Recent tariff increases are unprecedented in the post-World War II era in terms of breadth, magnitude, and the sizes of the countries involved.
In 2018, the United States imposed tariffs on a variety of imported goods, and other countries responded with tariffs on imports from America. Two new NBER working papers analyze how this "trade war" has affected U.S. households and firms.
The recent tariffs, which represent the most comprehensive protectionist U.S. trade policy since the 1930 Smoot-Hawley Act and 1971 tariff actions, ranged from 10 to 50 percent on about $300 billion of U.S. imports — about 13 percent of the total. Other countries responded with similar tariffs on about $100 billion worth of U.S. exports.
In The Impact of the 2018 Trade War on U.S. Prices and Welfare (NBER Working Paper 25672), Mary Amiti, Stephen J. Redding, and David Weinstein find that the costs of the new tariff structure were largely passed through as increases in U.S. prices, affecting domestic consumers and producers who buy imported goods rather than foreign exporters. The researchers estimate that the tariffs reduced real incomes by about $1.4 billion per month. Due to reduced foreign competition, domestic producer prices also increased. The prices of manufactured goods rose by one percentage point relative to a no-trade-war scenario. The reduction in real incomes represents the welfare cost of higher consumer prices, less the government revenue collected by the tariffs and the additional income of domestic producers who were able to sell their products at higher prices.
The researchers note that continuation of the tariff policy could be especially costly for multinational companies that have made substantial sunk-cost investments in supply chains in other countries, for example by relying on facilities in China or other impacted countries. The study estimates that around $165 billion worth of trade has been rerouted to avoid them.
Pablo D. Fajgelbaum, Pinelopi K. Goldberg, Patrick J. Kennedy, and Amit K. Khandelwal adopt a different methodological approach to address the welfare effect of recent tariffs. They also find complete pass-through of U.S. tariffs to import prices. In The Return to Protectionism (NBER Working Paper 25638), they estimate that the new tariff regime reduced U.S. imports by 32 percent, and that retaliatory tariffs from other countries resulted in an 11 percent decline of U.S. exports. They use these responses to estimate import demand and export supply elasticities, and then apply these estimates to calibrate a general equilibrium model of the U.S. economy with detailed input-output linkages. They estimate that higher prices facing U.S. consumers and firms who purchased imported goods generated a welfare loss of $68.8 billion, which was substantially offset by the income gains to U.S. producers who were able to charge higher prices ($61 billion). The researchers estimate the resulting real income decline at about $7.8 billion per year, a value broadly comparable to the net income decline estimated in the previous study.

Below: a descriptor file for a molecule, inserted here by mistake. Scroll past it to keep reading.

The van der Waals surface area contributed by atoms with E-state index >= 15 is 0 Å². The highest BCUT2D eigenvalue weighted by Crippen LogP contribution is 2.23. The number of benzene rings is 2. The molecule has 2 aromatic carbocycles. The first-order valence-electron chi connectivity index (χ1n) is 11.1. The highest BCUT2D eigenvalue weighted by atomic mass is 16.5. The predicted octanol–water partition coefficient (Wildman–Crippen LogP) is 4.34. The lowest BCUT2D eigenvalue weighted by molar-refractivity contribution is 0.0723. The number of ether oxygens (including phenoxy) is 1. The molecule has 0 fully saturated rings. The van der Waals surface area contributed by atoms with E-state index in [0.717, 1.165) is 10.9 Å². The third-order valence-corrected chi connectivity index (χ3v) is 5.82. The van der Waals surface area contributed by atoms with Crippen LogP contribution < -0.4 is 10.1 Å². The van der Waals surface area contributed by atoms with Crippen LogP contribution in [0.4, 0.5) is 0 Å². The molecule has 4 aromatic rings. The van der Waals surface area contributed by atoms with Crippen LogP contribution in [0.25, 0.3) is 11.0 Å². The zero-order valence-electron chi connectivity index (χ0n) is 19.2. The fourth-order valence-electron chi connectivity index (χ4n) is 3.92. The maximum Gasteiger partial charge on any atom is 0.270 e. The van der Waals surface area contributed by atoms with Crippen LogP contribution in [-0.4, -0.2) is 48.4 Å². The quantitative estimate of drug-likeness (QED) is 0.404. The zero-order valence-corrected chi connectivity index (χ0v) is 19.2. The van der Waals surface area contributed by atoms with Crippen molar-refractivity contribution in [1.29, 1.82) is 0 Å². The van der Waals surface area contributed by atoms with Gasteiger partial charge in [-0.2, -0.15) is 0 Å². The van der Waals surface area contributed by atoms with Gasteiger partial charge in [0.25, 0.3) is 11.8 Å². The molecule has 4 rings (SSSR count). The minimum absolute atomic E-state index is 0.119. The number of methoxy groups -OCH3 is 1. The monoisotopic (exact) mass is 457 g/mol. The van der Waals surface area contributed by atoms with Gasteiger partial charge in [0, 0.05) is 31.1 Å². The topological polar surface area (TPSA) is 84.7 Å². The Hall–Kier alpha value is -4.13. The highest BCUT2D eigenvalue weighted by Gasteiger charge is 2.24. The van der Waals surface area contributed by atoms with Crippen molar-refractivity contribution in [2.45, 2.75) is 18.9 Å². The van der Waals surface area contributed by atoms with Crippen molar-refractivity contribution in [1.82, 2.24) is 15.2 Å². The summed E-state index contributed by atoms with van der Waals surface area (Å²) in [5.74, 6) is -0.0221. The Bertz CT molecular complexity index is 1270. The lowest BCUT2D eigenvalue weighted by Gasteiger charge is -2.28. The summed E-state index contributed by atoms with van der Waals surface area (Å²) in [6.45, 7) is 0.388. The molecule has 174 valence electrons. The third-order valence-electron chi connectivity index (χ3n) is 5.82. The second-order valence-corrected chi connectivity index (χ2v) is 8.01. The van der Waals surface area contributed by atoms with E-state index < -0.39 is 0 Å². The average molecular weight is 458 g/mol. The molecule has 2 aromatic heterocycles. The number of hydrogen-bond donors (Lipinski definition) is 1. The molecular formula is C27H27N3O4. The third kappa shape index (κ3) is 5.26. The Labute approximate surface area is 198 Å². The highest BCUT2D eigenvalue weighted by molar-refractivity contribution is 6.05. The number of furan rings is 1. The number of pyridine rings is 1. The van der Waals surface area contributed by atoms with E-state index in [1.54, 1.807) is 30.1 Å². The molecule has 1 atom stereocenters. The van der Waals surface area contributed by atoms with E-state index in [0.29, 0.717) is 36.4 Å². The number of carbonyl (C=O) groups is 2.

The researchers use the estimated model to study the heterogeneous impacts across U.S. counties. The protective effect of the tariffs was greatest for states in the Great Lakes region and the Northeast, due to their industry structure. Meanwhile, sectors in rural areas of the Midwest and the Mountain West, such as agriculture, were hit relatively harder by retaliatory tariffs. The average real wage of workers in tradeable sectors declined by 0.7 percentage points, with a standard deviation of 0.4 percentage points across counties, with workers in the Midwest suffering more than those in other regions.
The researchers examine their findings through the lens of party voting in the 2016 presidential election. They find that the U.S. tariffs protected industries that tended to employ workers in the most politically competitive counties. Foreign governments imposed retaliatory tariffs in sectors based in more Republican-leaning counties. The researchers estimate that counties with at least an 85 percent Republican vote share bore losses over 50 percent greater than counties in which the Republican vote share was less than 15 percent.
To benchmark the consumer losses, the researchers highlight potential developments that could offset impacts of the trade war. For instance, one goal was to reduce intellectual property theft from China. To place this in perspective, China paid $8 billion in royalties for U.S. intellectual property in 2017. A substantial increase in royalty payments could offset part of the welfare loss.
— Morgan Foy